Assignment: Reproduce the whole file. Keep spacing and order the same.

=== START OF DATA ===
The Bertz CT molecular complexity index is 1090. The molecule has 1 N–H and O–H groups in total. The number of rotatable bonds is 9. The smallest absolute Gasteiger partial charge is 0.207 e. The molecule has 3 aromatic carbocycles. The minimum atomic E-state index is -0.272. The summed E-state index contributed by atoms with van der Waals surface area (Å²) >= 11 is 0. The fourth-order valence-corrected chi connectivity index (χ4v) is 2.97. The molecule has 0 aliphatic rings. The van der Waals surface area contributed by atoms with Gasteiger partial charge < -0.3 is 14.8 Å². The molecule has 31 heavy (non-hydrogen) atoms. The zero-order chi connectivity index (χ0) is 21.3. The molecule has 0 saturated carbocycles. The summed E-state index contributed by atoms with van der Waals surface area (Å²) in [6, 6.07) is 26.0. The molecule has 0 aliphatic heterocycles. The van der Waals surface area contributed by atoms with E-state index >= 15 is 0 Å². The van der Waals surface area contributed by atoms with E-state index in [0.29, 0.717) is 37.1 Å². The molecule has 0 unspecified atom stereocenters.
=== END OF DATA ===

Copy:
The Bertz CT molecular complexity index is 1090. The molecule has 1 N–H and O–H groups in total. The number of rotatable bonds is 9. The smallest absolute Gasteiger partial charge is 0.207 e. The molecule has 3 aromatic carbocycles. The minimum atomic E-state index is -0.272. The summed E-state index contributed by atoms with van der Waals surface area (Å²) >= 11 is 0. The fourth-order valence-corrected chi connectivity index (χ4v) is 2.97. The molecule has 0 aliphatic rings. The van der Waals surface area contributed by atoms with Gasteiger partial charge < -0.3 is 14.8 Å². The molecule has 31 heavy (non-hydrogen) atoms. The zero-order chi connectivity index (χ0) is 21.3. The molecule has 0 saturated carbocycles. The summed E-state index contributed by atoms with van der Waals surface area (Å²) in [6, 6.07) is 26.0. The molecule has 0 aliphatic heterocycles. The van der Waals surface area contributed by atoms with E-state index >= 15 is 0 Å². The van der Waals surface area contributed by atoms with E-state index in [0.29, 0.717) is 37.1 Å². The molecule has 0 unspecified atom stereocenters.